Underneath Yellowstone National Park lies a dormant supervolcano.
Based on evidence of past eruptions, it’s capable of burying Wyoming, Montana, Idaho, and Colorado under several feet of volcanic ash.
And there are indications that the caldera, the chamber of molten rock, may be expanding – a disturbing sign under the surface of the seemingly placid wilderness.
Interestingly, it reminds me a lot of the S&P 500, which has continued to grind higher despite disturbing problems beneath the surface.
That’s why the big picture is always helpful, especially when dealing with diversified portfolios made up of various asset classes. A macro perspective can help us identify significant risks before they become mainstream news headlines.
With that in mind, let’s run through three key developments that you need to know about right now.
The China Syndrome
In case you haven’t noticed, industrial metal prices have been in free fall this year.
Part of the reason is that Chinese demand has dropped just as production capacity is hitting its stride. The spot price for iron ore, for example, is plumbing levels not seen since 2009. And rebar futures prices on the Shanghai Futures Exchange have dropped to a record low.
In reality, the problem is bigger than just industrial metals. China’s economy could be aptly described as a slow-motion train wreck right now, and building a few more uninhabited “ghost cities” won’t rectify the problem.
At the end of March, I identified six companies acutely exposed to a disaster in China. Let’s take a look at how they’ve performed:
As you can see, all of these stocks have underperformed the S&P 500 since my mention.
However, my prognostications won’t truly be proven correct until China and Japan go to war.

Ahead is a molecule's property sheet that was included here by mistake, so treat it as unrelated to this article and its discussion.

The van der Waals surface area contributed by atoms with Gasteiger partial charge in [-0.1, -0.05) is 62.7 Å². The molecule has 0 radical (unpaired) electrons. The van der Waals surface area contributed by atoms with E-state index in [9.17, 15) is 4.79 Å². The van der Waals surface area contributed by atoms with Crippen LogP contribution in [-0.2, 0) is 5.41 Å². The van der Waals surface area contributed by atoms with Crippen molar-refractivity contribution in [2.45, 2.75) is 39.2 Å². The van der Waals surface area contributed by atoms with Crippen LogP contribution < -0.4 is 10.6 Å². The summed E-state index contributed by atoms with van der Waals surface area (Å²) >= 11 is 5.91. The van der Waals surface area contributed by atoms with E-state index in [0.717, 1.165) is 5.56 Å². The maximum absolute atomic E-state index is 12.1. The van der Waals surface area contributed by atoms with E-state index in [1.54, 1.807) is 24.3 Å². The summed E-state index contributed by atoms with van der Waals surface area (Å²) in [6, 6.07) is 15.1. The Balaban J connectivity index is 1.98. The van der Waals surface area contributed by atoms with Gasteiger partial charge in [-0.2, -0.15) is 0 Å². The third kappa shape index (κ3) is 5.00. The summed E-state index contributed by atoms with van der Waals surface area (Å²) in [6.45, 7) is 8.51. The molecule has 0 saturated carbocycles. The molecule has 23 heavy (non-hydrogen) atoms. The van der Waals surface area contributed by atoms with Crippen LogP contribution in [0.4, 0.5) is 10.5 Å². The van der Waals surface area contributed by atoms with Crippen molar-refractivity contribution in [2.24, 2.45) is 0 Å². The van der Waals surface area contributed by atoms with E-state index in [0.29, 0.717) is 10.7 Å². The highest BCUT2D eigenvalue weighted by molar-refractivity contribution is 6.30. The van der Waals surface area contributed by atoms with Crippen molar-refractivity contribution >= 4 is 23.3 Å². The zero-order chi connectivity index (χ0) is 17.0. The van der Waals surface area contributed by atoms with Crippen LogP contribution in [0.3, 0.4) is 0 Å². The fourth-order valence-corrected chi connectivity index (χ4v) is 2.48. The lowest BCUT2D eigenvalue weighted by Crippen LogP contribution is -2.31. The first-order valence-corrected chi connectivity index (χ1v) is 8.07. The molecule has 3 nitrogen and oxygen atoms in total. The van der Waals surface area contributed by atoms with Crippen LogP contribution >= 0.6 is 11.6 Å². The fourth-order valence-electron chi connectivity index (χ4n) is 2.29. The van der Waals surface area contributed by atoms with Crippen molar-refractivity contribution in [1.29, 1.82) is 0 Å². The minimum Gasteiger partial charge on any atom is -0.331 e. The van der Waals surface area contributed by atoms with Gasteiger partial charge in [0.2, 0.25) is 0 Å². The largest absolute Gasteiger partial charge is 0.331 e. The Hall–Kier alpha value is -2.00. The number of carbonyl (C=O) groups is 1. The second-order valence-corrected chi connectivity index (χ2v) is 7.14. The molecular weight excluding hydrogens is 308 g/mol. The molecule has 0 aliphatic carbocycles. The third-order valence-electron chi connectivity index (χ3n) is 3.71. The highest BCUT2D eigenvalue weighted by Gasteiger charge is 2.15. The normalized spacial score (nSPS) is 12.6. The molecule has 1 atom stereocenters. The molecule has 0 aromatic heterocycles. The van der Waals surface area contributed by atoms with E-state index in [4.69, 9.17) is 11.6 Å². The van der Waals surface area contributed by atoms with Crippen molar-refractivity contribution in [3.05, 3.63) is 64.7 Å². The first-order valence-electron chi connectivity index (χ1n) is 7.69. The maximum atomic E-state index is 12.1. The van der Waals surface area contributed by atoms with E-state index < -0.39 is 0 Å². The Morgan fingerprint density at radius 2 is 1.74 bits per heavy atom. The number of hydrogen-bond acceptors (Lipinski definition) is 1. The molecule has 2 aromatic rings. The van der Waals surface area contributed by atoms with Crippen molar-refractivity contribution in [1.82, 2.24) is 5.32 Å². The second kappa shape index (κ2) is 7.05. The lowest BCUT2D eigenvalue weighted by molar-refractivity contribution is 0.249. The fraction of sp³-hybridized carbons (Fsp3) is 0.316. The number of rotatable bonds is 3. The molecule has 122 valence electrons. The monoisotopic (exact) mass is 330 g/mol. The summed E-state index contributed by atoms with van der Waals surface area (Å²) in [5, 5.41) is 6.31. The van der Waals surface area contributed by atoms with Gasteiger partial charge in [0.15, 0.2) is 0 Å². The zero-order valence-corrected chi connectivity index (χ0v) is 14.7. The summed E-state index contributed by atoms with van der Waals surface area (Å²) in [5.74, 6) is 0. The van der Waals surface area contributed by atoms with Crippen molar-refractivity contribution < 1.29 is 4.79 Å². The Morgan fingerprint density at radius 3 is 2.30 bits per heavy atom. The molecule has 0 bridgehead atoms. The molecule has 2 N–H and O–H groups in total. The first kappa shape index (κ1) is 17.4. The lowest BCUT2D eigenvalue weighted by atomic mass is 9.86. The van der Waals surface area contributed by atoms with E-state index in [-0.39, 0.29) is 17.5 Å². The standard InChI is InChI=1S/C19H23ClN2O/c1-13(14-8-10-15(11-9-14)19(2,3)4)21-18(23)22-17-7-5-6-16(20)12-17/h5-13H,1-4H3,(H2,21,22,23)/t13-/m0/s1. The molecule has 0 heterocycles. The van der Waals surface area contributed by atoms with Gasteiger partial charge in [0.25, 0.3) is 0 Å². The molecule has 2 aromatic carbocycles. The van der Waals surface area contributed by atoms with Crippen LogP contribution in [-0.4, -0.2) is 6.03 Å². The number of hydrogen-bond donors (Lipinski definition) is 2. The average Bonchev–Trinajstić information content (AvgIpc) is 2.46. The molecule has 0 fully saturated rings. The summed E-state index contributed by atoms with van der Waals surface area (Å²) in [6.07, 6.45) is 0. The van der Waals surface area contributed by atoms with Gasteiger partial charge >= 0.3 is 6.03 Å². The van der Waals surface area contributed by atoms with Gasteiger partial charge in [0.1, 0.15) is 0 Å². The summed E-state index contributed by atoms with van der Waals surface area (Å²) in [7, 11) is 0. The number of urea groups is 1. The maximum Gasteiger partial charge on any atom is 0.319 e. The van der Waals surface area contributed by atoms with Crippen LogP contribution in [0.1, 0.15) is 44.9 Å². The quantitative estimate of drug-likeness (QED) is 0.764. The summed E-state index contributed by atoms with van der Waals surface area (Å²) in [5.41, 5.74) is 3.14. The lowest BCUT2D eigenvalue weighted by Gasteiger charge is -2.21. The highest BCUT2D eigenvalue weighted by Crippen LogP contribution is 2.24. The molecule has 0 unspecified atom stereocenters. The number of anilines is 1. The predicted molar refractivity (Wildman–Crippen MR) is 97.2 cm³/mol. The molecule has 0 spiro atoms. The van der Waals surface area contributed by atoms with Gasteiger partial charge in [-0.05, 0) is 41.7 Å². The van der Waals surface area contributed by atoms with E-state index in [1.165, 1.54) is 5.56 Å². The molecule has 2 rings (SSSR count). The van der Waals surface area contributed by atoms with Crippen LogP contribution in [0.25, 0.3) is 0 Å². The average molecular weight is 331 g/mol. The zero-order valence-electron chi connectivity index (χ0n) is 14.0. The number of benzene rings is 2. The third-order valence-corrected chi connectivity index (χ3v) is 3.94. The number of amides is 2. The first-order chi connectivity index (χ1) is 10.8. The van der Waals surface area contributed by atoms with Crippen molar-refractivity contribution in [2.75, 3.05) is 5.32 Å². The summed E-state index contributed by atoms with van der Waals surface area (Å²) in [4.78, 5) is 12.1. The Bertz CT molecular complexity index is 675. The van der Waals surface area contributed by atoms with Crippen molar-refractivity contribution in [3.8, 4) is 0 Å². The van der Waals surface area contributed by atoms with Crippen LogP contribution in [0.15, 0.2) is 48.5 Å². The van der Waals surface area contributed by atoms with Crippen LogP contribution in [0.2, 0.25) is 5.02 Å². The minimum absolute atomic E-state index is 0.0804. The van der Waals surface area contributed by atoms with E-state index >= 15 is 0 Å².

Interestingly, the majority of the Chinese may actually expect this outcome. According to a recent poll, 53% of Chinese respondents and 29% of Japanese respondents expect war to break out between the two countries by the year 2020.
If war were to break out, one of Japan’s primary weaknesses would be its currency – even though yen depreciation is still being viewed as beneficial.
Currency Volatility Returns
In fact, currency volatility is generally on the rise after a summer slumber.
The U.S. Dollar Index is on track to post its ninth consecutive week of gains, and euro weakness has been a primary driver. Last week, the European Central Bank (ECB) announced plans to buy private-sector assets totaling hundreds of billions of euros. These purchases would be tantamount to quantitative easing, and the markets sent the euro reeling in response (which is actually what the ECB wants).
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Meanwhile, the United Kingdom is experiencing its own currency problems, but for a very different reason. The prospect of Scottish independence has routed pound sterling and implied volatility has spiked.
Emerging market currencies are also coming under pressure. One way to take on risk in the foreign exchange market is to buy high-yielding emerging market currencies (South African rand, Turkish lira, Polish zloty) and fund the purchase with low-yielding currencies (U.S. dollar, euro, Japanese yen).
Lately, though, these so-called carry trades have been unraveling. The chart below shows the divergence between the JPMorgan Emerging Markets Currency Index and the MSCI Emerging Markets Index (emerging equities):
And like the foreign exchange market, the credit market tends to lead equities and can be a harbinger of doom.
Credit Spreads Widening
Perhaps you’ve noticed that high-yield bonds haven’t been performing quite as well recently. Since June 25, the iShares iBoxx High Yield Corporate Bond ETF (HYG) has lost around 2.8%.
Widening credit spreads indicate declining risk appetite in the bond market. The chart below shows the relationship between the S&P 500 and the BofA Merrill Lynch High Yield Master II Index:
This divergence is occurring at a time when bond investors are turning to leverage in low-yield desperation, which will inevitably end in tears.
After all, leverage is not the answer to meet a 10% return hurdle. Instead, avoiding vulnerable assets before they underperform and patiently identifying opportunities as they’re presented is the ideal course of action.
Bottom line: The financial markets are awakening. Volatility is picking up in various global markets. The caldera under risk assets is churning.
This is a beautiful development that will create new opportunities. However, it’s also a situation for which few are prepared.
Alan Gula, CFA